A square toe, on the other hand, makes it easier to pick the puck off of the boards, often preferred by defensemen who have to go back and dig dump in’s off the wall in their own end. This is easy Square toe also creates a bigger surface to knock down and block shots or passes.  

A medium blade vs. long blade

  • Are there standard blade sizes (ie: 8" for short blade and 9" for a long blade)?
    • There is no ‘standard’ blade length. The maximum allowed under NHL rules is 12.5 inches from heel to the end of the blade. There is no official minimum length.
    • Blade length can vary greatly depending on the…
      • Manufacturer – A ‘short’ or ‘long’ blade is a relative term and can vary between companies
      • The particular curve – The qualities the pattern is designed to have – better for shooting, for puckhandling, for passing, etc – will have an impact on the length of the blade.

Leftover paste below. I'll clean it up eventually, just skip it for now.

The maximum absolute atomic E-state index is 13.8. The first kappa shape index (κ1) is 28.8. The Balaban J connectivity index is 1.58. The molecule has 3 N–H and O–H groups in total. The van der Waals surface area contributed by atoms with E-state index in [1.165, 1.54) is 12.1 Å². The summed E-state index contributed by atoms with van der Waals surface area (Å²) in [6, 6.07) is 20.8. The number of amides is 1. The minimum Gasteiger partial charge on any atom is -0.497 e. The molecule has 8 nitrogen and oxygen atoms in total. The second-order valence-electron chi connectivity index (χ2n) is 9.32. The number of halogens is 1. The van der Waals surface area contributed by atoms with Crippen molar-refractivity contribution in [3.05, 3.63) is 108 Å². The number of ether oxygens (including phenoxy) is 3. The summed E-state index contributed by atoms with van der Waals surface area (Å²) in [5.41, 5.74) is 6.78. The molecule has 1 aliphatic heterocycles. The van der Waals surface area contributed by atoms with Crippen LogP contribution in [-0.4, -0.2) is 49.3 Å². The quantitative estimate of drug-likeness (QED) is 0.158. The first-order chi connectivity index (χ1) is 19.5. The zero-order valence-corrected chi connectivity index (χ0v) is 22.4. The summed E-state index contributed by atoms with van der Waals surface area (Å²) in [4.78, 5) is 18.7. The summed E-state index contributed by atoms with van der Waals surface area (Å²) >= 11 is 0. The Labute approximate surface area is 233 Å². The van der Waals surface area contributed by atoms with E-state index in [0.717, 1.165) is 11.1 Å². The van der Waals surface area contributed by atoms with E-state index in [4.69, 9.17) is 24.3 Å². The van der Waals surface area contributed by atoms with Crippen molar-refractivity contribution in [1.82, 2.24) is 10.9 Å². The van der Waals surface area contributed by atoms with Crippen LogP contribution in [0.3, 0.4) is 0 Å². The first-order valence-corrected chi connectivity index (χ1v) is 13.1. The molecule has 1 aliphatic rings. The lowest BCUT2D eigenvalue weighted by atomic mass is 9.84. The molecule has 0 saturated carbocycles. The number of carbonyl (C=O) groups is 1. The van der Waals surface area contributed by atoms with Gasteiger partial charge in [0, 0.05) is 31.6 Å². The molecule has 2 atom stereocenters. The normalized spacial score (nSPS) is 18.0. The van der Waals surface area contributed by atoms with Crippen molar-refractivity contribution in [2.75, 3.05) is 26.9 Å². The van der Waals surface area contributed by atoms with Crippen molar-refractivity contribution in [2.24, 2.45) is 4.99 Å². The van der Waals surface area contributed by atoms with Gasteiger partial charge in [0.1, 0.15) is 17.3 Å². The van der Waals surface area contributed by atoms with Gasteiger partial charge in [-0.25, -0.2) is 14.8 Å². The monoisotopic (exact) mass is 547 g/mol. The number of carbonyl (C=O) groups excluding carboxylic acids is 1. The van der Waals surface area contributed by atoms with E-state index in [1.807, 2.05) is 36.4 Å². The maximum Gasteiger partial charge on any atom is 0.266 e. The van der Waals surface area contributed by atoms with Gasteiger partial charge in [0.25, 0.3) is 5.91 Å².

• Shorter Blades
    • Better puck control
    • Quicker release on snapshots due to the puck having less distance to travel to the release point
      • Less velocity on shots due to the puck having less time to build up velocity
  • Medium Blades
    • Great for a combination of shot power and puck control
  • Longer Blades
    • Helps to maximize shot power because the puck has more contact time against the blade to build up velocity
      • Slightly slower release on shots as the puck has longer to travel to release
    • Helps to make pass reception easier since there is more area on the blade to catch passes 
  • Youth, Junior, Intermediate & Senior Blades
    • Blades are different sizes based on the flex rating or size class of the stick. Even with the same pattern a Junior stick will have a smaller blade than the Senior version.